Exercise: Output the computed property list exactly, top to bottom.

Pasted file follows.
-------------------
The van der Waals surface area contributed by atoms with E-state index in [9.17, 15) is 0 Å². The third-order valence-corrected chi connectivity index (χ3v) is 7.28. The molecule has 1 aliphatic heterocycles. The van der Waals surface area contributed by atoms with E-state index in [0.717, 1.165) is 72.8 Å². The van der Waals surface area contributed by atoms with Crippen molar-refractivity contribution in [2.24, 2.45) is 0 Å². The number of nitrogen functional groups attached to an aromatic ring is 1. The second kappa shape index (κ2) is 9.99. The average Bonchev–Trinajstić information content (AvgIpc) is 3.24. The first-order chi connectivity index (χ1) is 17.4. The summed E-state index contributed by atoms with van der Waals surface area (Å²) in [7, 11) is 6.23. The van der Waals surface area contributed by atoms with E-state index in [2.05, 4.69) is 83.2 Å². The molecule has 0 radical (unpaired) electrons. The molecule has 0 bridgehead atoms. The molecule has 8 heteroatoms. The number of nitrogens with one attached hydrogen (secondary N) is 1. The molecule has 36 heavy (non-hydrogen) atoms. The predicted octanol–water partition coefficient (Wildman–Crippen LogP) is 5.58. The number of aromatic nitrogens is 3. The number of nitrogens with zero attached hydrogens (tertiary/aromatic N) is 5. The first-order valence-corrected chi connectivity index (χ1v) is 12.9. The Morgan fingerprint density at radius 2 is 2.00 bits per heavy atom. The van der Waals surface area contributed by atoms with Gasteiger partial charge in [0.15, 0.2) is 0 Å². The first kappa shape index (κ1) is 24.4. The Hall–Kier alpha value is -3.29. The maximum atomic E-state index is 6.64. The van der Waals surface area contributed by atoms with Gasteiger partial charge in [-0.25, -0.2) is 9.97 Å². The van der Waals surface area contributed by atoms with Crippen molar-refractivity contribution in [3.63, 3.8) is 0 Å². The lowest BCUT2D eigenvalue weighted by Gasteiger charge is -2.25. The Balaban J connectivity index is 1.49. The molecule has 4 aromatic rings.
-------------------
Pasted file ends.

The van der Waals surface area contributed by atoms with E-state index in [9.17, 15) is 0 Å². The third-order valence-corrected chi connectivity index (χ3v) is 7.28. The molecule has 1 aliphatic heterocycles. The van der Waals surface area contributed by atoms with E-state index in [0.717, 1.165) is 72.8 Å². The van der Waals surface area contributed by atoms with Crippen molar-refractivity contribution in [2.24, 2.45) is 0 Å². The number of nitrogen functional groups attached to an aromatic ring is 1. The second kappa shape index (κ2) is 9.99. The average Bonchev–Trinajstić information content (AvgIpc) is 3.24. The first-order chi connectivity index (χ1) is 17.4. The summed E-state index contributed by atoms with van der Waals surface area (Å²) in [7, 11) is 6.23. The van der Waals surface area contributed by atoms with E-state index in [2.05, 4.69) is 83.2 Å². The molecule has 0 radical (unpaired) electrons. The molecule has 0 bridgehead atoms. The molecule has 8 heteroatoms. The number of nitrogens with one attached hydrogen (secondary N) is 1. The molecule has 36 heavy (non-hydrogen) atoms. The predicted octanol–water partition coefficient (Wildman–Crippen LogP) is 5.58. The number of aromatic nitrogens is 3. The number of nitrogens with zero attached hydrogens (tertiary/aromatic N) is 5. The first-order valence-corrected chi connectivity index (χ1v) is 12.9. The Morgan fingerprint density at radius 2 is 2.00 bits per heavy atom. The van der Waals surface area contributed by atoms with Gasteiger partial charge in [0.15, 0.2) is 0 Å². The first kappa shape index (κ1) is 24.4. The Hall–Kier alpha value is -3.29. The maximum atomic E-state index is 6.64. The van der Waals surface area contributed by atoms with Gasteiger partial charge in [-0.25, -0.2) is 9.97 Å². The van der Waals surface area contributed by atoms with Crippen molar-refractivity contribution in [3.63, 3.8) is 0 Å². The lowest BCUT2D eigenvalue weighted by Gasteiger charge is -2.25. The Balaban J connectivity index is 1.49. The molecule has 4 aromatic rings.